Unilever is also set to close its Norwich factory next year, and stated that it was withdrawing the proposal to “simplify” its dual-headed Anglo-Dutch legal structure, which would have seen its corporate base move from London to Rotterdam.
The company has been under pressure from several shareholders over the plans in the past few weeks, including Aviva Investors, Brewin Dolphin, Royal London, Columbia Threadneedle, Legal & General Investment Management, Lindsell Train and M&G Investments.
On Friday, the company issued a statement: “We have had an extensive period of engagement with shareholders and have received widespread support for the principle behind simplification.”
“However, we recognise that the proposal has not received support from a significant group of shareholders and therefore consider it appropriate to withdraw.” The statement further added.
Unilever’s shares were estimated to have been continued trading on the FTSE 100, had the move gone ahead. Following the announcement, the shares were up around 1% at 4,116p.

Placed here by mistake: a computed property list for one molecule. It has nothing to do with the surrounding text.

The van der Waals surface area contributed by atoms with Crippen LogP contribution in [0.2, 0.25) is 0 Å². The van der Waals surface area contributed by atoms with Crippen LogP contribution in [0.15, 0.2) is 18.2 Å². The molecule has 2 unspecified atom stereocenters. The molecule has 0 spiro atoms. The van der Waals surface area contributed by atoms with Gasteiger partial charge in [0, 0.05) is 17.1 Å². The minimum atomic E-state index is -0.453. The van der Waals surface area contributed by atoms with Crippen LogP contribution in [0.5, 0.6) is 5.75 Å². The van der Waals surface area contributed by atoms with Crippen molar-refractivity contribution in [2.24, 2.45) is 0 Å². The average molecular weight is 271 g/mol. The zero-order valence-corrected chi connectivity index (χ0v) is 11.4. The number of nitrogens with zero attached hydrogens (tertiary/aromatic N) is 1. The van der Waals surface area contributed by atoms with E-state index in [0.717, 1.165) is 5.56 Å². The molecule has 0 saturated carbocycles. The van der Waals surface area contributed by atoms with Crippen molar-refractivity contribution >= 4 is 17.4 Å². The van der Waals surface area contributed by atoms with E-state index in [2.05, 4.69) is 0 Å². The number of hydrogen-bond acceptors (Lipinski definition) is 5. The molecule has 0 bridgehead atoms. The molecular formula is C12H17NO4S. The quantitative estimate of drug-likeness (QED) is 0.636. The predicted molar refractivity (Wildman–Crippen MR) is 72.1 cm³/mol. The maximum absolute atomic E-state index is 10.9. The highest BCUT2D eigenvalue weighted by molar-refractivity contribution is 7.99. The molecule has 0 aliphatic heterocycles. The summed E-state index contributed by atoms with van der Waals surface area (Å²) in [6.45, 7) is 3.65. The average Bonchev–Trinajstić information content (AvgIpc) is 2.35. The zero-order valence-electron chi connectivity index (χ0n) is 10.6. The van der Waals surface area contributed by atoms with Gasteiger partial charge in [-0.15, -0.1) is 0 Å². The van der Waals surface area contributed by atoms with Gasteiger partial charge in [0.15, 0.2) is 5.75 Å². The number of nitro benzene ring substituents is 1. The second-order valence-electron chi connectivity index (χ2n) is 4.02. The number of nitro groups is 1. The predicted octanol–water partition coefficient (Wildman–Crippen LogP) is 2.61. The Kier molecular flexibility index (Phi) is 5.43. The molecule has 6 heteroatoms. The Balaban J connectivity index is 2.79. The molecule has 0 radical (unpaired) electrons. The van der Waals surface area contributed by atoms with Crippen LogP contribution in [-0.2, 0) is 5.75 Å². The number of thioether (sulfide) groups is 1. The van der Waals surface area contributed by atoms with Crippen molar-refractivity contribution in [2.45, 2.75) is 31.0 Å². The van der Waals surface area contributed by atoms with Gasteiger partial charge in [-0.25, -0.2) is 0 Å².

Chairman Marijn Dekkers stated that the board continues to believe that simplifying Unilever’s structure is in the firm’s best interests.
He stated: “Unilever has built a long track record of consistent and competitive performance. The board continues to believe that simplifying our dual-headed structure would, over time, provide opportunities to further accelerate value creation and serve the best long-term interests of Unilever.
“The board will now consider its next steps and will continue to engage with our shareholders. We will proceed with the plan to cancel the NV preference shares, further strengthening our corporate governance.” He further added.
The company first announced plans to simplify the business from two legal entities into a single one, which was incorporated in Rotterdam, in March. This dealt a major blow to the UK government and it’s efforts to uphold Britain’s status as a centre for business after Brexit.
Unilever however has insisted throughout that the move to Rotterdam has “nothing to do with Brexit”.
It also said at the time that its 7,300 workers in the UK and 3,100 in the Netherlands would be unaffected by the changes.